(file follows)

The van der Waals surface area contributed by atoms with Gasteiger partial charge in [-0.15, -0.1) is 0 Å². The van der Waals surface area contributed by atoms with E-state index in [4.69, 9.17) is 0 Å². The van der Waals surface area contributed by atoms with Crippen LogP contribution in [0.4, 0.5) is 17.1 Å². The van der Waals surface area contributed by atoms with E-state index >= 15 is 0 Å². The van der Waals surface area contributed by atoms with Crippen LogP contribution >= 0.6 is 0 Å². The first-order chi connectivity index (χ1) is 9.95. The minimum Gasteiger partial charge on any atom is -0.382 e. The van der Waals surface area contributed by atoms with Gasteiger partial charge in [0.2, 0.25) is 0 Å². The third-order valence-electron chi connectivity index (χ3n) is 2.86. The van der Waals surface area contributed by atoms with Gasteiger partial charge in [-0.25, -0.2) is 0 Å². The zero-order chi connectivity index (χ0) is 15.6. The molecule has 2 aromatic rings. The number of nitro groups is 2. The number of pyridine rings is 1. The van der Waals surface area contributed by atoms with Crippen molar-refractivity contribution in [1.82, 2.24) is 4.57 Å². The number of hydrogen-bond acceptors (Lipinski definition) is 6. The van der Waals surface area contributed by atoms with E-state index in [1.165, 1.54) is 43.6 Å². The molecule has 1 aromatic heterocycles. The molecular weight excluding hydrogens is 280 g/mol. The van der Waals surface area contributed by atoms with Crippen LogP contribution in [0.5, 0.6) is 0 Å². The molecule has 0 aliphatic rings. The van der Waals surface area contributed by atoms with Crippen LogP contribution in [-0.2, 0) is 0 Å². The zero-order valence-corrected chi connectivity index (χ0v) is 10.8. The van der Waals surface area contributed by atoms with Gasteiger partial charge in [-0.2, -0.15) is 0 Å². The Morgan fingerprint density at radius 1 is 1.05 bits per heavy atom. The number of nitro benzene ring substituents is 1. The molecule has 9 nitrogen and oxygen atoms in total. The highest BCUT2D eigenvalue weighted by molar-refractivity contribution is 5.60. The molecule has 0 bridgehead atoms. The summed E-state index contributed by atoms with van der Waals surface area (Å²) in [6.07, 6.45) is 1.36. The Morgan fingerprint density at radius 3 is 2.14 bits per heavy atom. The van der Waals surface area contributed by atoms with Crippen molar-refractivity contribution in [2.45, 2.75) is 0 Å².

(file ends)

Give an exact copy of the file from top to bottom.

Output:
The van der Waals surface area contributed by atoms with Gasteiger partial charge in [-0.15, -0.1) is 0 Å². The van der Waals surface area contributed by atoms with E-state index in [4.69, 9.17) is 0 Å². The van der Waals surface area contributed by atoms with Crippen LogP contribution in [0.4, 0.5) is 17.1 Å². The van der Waals surface area contributed by atoms with E-state index >= 15 is 0 Å². The van der Waals surface area contributed by atoms with Crippen LogP contribution >= 0.6 is 0 Å². The first-order chi connectivity index (χ1) is 9.95. The minimum Gasteiger partial charge on any atom is -0.382 e. The van der Waals surface area contributed by atoms with Gasteiger partial charge in [0.2, 0.25) is 0 Å². The third-order valence-electron chi connectivity index (χ3n) is 2.86. The van der Waals surface area contributed by atoms with Gasteiger partial charge in [-0.25, -0.2) is 0 Å². The zero-order chi connectivity index (χ0) is 15.6. The molecule has 2 aromatic rings. The number of nitro groups is 2. The number of pyridine rings is 1. The van der Waals surface area contributed by atoms with Crippen molar-refractivity contribution in [1.82, 2.24) is 4.57 Å². The number of hydrogen-bond acceptors (Lipinski definition) is 6. The van der Waals surface area contributed by atoms with E-state index in [1.165, 1.54) is 43.6 Å². The molecule has 1 aromatic heterocycles. The molecular weight excluding hydrogens is 280 g/mol. The van der Waals surface area contributed by atoms with Crippen LogP contribution in [0.5, 0.6) is 0 Å². The molecule has 0 aliphatic rings. The van der Waals surface area contributed by atoms with Crippen LogP contribution in [-0.2, 0) is 0 Å². The zero-order valence-corrected chi connectivity index (χ0v) is 10.8. The van der Waals surface area contributed by atoms with Gasteiger partial charge in [-0.2, -0.15) is 0 Å². The Morgan fingerprint density at radius 1 is 1.05 bits per heavy atom. The number of nitro benzene ring substituents is 1. The molecule has 9 nitrogen and oxygen atoms in total. The highest BCUT2D eigenvalue weighted by molar-refractivity contribution is 5.60. The molecule has 0 bridgehead atoms. The summed E-state index contributed by atoms with van der Waals surface area (Å²) in [6.07, 6.45) is 1.36. The Morgan fingerprint density at radius 3 is 2.14 bits per heavy atom. The van der Waals surface area contributed by atoms with Crippen molar-refractivity contribution in [2.45, 2.75) is 0 Å².